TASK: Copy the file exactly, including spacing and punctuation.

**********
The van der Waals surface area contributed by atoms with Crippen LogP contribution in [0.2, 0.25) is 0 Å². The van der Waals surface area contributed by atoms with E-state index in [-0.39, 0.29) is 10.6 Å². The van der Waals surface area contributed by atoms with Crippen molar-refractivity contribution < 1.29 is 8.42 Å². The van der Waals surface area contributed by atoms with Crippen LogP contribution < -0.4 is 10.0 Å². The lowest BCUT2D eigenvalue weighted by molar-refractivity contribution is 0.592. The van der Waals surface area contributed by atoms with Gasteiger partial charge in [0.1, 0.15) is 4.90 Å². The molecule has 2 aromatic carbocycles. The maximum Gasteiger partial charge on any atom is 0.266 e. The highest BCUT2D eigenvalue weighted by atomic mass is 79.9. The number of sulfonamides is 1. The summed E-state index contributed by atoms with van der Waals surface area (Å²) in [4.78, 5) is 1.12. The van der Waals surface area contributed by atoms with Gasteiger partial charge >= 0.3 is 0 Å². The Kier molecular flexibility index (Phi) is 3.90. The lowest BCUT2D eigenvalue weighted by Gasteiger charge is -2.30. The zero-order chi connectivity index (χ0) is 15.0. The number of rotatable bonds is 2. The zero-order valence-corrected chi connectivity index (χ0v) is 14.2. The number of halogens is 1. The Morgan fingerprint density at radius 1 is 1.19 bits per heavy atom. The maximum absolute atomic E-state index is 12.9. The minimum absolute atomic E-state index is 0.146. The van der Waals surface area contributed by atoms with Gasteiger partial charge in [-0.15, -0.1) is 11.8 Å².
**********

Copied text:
The van der Waals surface area contributed by atoms with Crippen LogP contribution in [0.2, 0.25) is 0 Å². The van der Waals surface area contributed by atoms with E-state index in [-0.39, 0.29) is 10.6 Å². The van der Waals surface area contributed by atoms with Crippen molar-refractivity contribution < 1.29 is 8.42 Å². The van der Waals surface area contributed by atoms with Crippen LogP contribution < -0.4 is 10.0 Å². The lowest BCUT2D eigenvalue weighted by molar-refractivity contribution is 0.592. The van der Waals surface area contributed by atoms with Gasteiger partial charge in [0.1, 0.15) is 4.90 Å². The molecule has 2 aromatic carbocycles. The maximum Gasteiger partial charge on any atom is 0.266 e. The highest BCUT2D eigenvalue weighted by atomic mass is 79.9. The number of sulfonamides is 1. The summed E-state index contributed by atoms with van der Waals surface area (Å²) in [4.78, 5) is 1.12. The van der Waals surface area contributed by atoms with Gasteiger partial charge >= 0.3 is 0 Å². The Kier molecular flexibility index (Phi) is 3.90. The lowest BCUT2D eigenvalue weighted by Gasteiger charge is -2.30. The zero-order chi connectivity index (χ0) is 15.0. The number of rotatable bonds is 2. The zero-order valence-corrected chi connectivity index (χ0v) is 14.2. The number of halogens is 1. The Morgan fingerprint density at radius 1 is 1.19 bits per heavy atom. The maximum absolute atomic E-state index is 12.9. The minimum absolute atomic E-state index is 0.146. The van der Waals surface area contributed by atoms with Gasteiger partial charge in [-0.15, -0.1) is 11.8 Å².